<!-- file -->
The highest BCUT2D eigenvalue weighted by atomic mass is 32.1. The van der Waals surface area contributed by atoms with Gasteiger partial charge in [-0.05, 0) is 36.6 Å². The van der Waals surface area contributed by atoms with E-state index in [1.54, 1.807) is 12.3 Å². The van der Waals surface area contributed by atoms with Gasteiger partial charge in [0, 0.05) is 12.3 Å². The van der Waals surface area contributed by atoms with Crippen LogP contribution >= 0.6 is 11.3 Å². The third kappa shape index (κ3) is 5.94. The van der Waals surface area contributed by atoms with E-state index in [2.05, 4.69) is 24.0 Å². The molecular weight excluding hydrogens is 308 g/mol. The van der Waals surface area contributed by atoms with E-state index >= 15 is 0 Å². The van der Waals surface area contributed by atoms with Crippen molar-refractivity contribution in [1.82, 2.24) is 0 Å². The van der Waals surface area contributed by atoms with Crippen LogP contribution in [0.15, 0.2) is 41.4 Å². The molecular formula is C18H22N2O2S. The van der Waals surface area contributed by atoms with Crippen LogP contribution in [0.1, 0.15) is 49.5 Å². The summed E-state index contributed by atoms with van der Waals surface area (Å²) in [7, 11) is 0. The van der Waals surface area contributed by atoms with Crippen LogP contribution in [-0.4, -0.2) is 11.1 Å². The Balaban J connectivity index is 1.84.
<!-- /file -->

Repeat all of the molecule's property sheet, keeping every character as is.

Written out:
The highest BCUT2D eigenvalue weighted by atomic mass is 32.1. The van der Waals surface area contributed by atoms with Gasteiger partial charge in [-0.05, 0) is 36.6 Å². The van der Waals surface area contributed by atoms with E-state index in [1.54, 1.807) is 12.3 Å². The van der Waals surface area contributed by atoms with Gasteiger partial charge in [0, 0.05) is 12.3 Å². The van der Waals surface area contributed by atoms with Crippen LogP contribution >= 0.6 is 11.3 Å². The third kappa shape index (κ3) is 5.94. The van der Waals surface area contributed by atoms with E-state index in [2.05, 4.69) is 24.0 Å². The molecular weight excluding hydrogens is 308 g/mol. The van der Waals surface area contributed by atoms with E-state index >= 15 is 0 Å². The van der Waals surface area contributed by atoms with Crippen molar-refractivity contribution in [1.82, 2.24) is 0 Å². The van der Waals surface area contributed by atoms with Crippen LogP contribution in [0.15, 0.2) is 41.4 Å². The molecular formula is C18H22N2O2S. The van der Waals surface area contributed by atoms with Crippen LogP contribution in [0.1, 0.15) is 49.5 Å². The summed E-state index contributed by atoms with van der Waals surface area (Å²) in [7, 11) is 0. The van der Waals surface area contributed by atoms with Crippen LogP contribution in [-0.4, -0.2) is 11.1 Å². The Balaban J connectivity index is 1.84.